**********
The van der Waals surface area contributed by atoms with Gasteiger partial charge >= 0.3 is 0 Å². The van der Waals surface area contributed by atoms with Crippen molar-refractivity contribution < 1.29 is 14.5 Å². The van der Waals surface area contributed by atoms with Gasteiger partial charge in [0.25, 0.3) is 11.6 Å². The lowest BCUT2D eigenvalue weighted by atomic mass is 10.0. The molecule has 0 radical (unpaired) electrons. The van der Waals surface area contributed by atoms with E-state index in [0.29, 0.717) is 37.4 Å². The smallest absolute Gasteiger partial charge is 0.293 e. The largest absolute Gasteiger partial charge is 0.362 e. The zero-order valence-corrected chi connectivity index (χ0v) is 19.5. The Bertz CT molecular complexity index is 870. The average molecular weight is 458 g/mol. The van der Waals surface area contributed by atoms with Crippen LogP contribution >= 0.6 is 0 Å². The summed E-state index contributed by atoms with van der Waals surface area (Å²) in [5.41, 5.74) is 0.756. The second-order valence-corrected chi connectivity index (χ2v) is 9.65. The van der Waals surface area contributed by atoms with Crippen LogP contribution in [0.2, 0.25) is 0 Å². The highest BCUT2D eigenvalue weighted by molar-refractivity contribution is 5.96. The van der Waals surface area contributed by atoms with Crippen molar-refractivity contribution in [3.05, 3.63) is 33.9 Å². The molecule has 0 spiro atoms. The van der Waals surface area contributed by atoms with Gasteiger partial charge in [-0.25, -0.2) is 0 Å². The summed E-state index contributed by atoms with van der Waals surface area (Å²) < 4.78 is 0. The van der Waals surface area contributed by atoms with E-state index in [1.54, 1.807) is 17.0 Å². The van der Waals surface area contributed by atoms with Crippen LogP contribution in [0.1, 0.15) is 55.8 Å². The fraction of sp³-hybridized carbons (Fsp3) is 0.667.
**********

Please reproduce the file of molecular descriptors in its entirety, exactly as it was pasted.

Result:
The van der Waals surface area contributed by atoms with Gasteiger partial charge >= 0.3 is 0 Å². The van der Waals surface area contributed by atoms with Crippen molar-refractivity contribution < 1.29 is 14.5 Å². The van der Waals surface area contributed by atoms with Gasteiger partial charge in [0.25, 0.3) is 11.6 Å². The lowest BCUT2D eigenvalue weighted by atomic mass is 10.0. The molecule has 0 radical (unpaired) electrons. The van der Waals surface area contributed by atoms with E-state index in [0.29, 0.717) is 37.4 Å². The smallest absolute Gasteiger partial charge is 0.293 e. The largest absolute Gasteiger partial charge is 0.362 e. The zero-order valence-corrected chi connectivity index (χ0v) is 19.5. The Bertz CT molecular complexity index is 870. The average molecular weight is 458 g/mol. The van der Waals surface area contributed by atoms with Crippen LogP contribution >= 0.6 is 0 Å². The summed E-state index contributed by atoms with van der Waals surface area (Å²) in [5.41, 5.74) is 0.756. The second-order valence-corrected chi connectivity index (χ2v) is 9.65. The van der Waals surface area contributed by atoms with Crippen LogP contribution in [0.2, 0.25) is 0 Å². The highest BCUT2D eigenvalue weighted by molar-refractivity contribution is 5.96. The van der Waals surface area contributed by atoms with Crippen molar-refractivity contribution in [3.05, 3.63) is 33.9 Å². The molecule has 0 spiro atoms. The van der Waals surface area contributed by atoms with Gasteiger partial charge in [-0.25, -0.2) is 0 Å². The summed E-state index contributed by atoms with van der Waals surface area (Å²) < 4.78 is 0. The van der Waals surface area contributed by atoms with E-state index in [1.54, 1.807) is 17.0 Å². The van der Waals surface area contributed by atoms with Crippen LogP contribution in [0.1, 0.15) is 55.8 Å². The fraction of sp³-hybridized carbons (Fsp3) is 0.667.